|Maestro Giancarlo Guerrero and members of the Cleveland Orchestra|
Dvořák: Carnival Overture Op. 92
Kreisler: Praeludium and Allegro
Rennosuke Fukuda, violin (1st Prize Winner, Junior Section)
Prokofiev: Violin Concerto No. 2 in g minor Op. 63 (1st movement)
Stephen Waarts, violin (1st Prize Winner, Senior Section)
Arabella Steinbacher, violin (Menuhin Competition Jury Member)
Tchaikovsky: Symphony No. 5 in e minor Op. 64
The Cleveland Orchestra
Giancarlo Guerrero, conductor
Long Center for the Performing Arts
Sunday, March 2, 2014
It is not often that the city of Austin sees one of the “Big Five” orchestras; to conclude the Menuhin Competition Austin 2014, the organizers brought in the Cleveland Orchestra, recognized as one of the finest in the world today. Since the tenure of George Szell (1946-70), the Cleveland has been ranked with the best and its’ over 600 recordings are often cited as reference versions.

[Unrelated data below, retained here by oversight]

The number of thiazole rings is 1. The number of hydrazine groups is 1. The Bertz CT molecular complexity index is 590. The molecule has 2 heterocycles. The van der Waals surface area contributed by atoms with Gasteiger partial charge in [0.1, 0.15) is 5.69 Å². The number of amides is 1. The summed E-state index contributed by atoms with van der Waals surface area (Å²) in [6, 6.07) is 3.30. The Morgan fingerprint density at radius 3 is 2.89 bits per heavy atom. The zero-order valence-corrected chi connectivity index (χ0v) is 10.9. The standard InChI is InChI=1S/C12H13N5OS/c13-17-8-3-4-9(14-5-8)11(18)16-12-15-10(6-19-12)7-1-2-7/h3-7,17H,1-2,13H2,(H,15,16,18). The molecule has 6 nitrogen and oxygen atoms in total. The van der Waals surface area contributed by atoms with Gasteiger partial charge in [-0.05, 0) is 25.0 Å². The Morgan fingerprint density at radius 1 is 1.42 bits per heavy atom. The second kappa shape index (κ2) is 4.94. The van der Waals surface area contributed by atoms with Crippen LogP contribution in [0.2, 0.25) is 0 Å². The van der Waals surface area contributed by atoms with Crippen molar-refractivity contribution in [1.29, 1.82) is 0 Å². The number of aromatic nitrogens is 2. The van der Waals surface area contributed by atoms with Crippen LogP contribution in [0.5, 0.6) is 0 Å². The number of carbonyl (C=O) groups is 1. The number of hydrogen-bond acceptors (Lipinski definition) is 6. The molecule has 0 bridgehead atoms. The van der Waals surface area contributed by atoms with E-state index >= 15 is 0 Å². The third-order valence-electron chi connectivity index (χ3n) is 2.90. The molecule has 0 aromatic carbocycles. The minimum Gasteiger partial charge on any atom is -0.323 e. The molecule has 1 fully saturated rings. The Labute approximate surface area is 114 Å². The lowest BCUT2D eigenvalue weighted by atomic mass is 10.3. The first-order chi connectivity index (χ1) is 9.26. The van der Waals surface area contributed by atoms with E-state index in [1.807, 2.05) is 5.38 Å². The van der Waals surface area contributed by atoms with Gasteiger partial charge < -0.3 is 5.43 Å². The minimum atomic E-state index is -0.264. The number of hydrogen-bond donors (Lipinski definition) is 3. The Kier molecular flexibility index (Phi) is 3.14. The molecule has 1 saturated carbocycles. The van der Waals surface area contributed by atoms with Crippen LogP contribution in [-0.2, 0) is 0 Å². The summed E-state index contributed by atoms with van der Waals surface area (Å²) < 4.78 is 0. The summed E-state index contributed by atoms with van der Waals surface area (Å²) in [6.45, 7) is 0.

The current music director of the Cleveland Orchestra, Franz Welser-Möst, was unfortunately, otherwise engaged leading a North American tour by the Vienna Philharmonic. In his place for this Menuhin Competition Austin 2014 “Gala Concert” was Giancarlo Guerrero, the orchestra’s principal guest conductor for its Miami residency and music director of the Nashville Symphony. Mr. Guerrero is a fine conductor and under his direction the Cleveland Orchestra played superbly, as always.
The participation of this distinguished orchestra added greatly to the importance of the Menuhin Competition Austin 2014, in which forty-two outstanding young violinists from around the world participated; it is no small thing for the 1st place prize winners in Junior and Senior sections to put on their resumes that they have performed with the Cleveland Orchestra.